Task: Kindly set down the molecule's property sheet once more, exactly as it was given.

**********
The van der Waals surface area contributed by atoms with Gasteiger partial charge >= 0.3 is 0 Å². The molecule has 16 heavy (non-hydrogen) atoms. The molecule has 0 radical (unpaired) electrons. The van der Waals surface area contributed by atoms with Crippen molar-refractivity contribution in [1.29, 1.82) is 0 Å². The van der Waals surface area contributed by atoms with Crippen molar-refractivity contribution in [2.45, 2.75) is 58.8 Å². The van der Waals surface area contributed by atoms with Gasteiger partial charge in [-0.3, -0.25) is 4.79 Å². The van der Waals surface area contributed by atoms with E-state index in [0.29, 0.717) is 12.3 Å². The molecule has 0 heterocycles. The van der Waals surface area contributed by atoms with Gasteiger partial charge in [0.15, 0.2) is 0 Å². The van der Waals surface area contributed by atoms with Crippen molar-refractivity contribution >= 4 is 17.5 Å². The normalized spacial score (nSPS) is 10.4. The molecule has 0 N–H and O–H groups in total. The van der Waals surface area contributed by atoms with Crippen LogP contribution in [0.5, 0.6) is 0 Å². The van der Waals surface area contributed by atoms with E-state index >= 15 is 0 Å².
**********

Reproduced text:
The van der Waals surface area contributed by atoms with Gasteiger partial charge >= 0.3 is 0 Å². The molecule has 16 heavy (non-hydrogen) atoms. The molecule has 0 radical (unpaired) electrons. The van der Waals surface area contributed by atoms with Crippen molar-refractivity contribution in [1.29, 1.82) is 0 Å². The van der Waals surface area contributed by atoms with Crippen molar-refractivity contribution in [2.45, 2.75) is 58.8 Å². The van der Waals surface area contributed by atoms with Gasteiger partial charge in [-0.3, -0.25) is 4.79 Å². The van der Waals surface area contributed by atoms with E-state index in [0.29, 0.717) is 12.3 Å². The molecule has 0 heterocycles. The van der Waals surface area contributed by atoms with Gasteiger partial charge in [0.15, 0.2) is 0 Å². The van der Waals surface area contributed by atoms with Crippen molar-refractivity contribution >= 4 is 17.5 Å². The normalized spacial score (nSPS) is 10.4. The molecule has 0 N–H and O–H groups in total. The van der Waals surface area contributed by atoms with Crippen LogP contribution in [0.5, 0.6) is 0 Å². The van der Waals surface area contributed by atoms with E-state index >= 15 is 0 Å².